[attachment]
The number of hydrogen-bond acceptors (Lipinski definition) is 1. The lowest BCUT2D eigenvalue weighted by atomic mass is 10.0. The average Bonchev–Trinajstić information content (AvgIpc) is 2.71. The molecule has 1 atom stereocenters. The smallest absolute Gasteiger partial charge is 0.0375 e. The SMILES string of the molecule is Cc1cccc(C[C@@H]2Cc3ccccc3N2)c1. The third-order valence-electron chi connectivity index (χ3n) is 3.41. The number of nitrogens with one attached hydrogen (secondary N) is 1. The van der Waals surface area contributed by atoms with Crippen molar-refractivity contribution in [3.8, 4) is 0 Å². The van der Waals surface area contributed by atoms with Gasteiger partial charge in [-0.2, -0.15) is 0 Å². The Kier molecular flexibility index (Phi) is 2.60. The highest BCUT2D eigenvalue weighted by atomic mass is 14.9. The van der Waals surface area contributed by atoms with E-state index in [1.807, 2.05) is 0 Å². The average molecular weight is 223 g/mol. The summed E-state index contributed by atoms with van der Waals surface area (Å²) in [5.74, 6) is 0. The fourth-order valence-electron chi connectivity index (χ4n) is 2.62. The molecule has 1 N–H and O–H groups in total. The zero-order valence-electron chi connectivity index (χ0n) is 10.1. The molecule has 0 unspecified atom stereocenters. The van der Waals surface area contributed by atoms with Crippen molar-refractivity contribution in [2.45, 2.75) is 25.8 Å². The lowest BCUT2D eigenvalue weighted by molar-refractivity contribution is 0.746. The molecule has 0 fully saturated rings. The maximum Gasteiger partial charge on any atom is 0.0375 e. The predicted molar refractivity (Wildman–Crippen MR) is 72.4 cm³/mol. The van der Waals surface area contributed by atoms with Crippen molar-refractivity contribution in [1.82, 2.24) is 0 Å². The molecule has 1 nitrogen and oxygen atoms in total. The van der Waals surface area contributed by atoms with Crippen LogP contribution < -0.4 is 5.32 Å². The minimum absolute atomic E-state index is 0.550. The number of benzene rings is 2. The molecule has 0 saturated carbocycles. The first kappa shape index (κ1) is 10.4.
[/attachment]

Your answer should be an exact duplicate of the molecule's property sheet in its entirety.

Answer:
The number of hydrogen-bond acceptors (Lipinski definition) is 1. The lowest BCUT2D eigenvalue weighted by atomic mass is 10.0. The average Bonchev–Trinajstić information content (AvgIpc) is 2.71. The molecule has 1 atom stereocenters. The smallest absolute Gasteiger partial charge is 0.0375 e. The SMILES string of the molecule is Cc1cccc(C[C@@H]2Cc3ccccc3N2)c1. The third-order valence-electron chi connectivity index (χ3n) is 3.41. The number of nitrogens with one attached hydrogen (secondary N) is 1. The van der Waals surface area contributed by atoms with Crippen molar-refractivity contribution in [3.8, 4) is 0 Å². The van der Waals surface area contributed by atoms with Gasteiger partial charge in [-0.2, -0.15) is 0 Å². The Kier molecular flexibility index (Phi) is 2.60. The highest BCUT2D eigenvalue weighted by atomic mass is 14.9. The van der Waals surface area contributed by atoms with E-state index in [1.807, 2.05) is 0 Å². The average molecular weight is 223 g/mol. The summed E-state index contributed by atoms with van der Waals surface area (Å²) in [5.74, 6) is 0. The fourth-order valence-electron chi connectivity index (χ4n) is 2.62. The molecule has 1 N–H and O–H groups in total. The zero-order valence-electron chi connectivity index (χ0n) is 10.1. The molecule has 0 unspecified atom stereocenters. The van der Waals surface area contributed by atoms with Crippen molar-refractivity contribution in [2.45, 2.75) is 25.8 Å². The lowest BCUT2D eigenvalue weighted by molar-refractivity contribution is 0.746. The molecule has 0 fully saturated rings. The maximum Gasteiger partial charge on any atom is 0.0375 e. The predicted molar refractivity (Wildman–Crippen MR) is 72.4 cm³/mol. The van der Waals surface area contributed by atoms with Crippen molar-refractivity contribution in [1.82, 2.24) is 0 Å². The molecule has 1 nitrogen and oxygen atoms in total. The van der Waals surface area contributed by atoms with Crippen LogP contribution < -0.4 is 5.32 Å². The minimum absolute atomic E-state index is 0.550. The number of benzene rings is 2. The molecule has 0 saturated carbocycles. The first kappa shape index (κ1) is 10.4.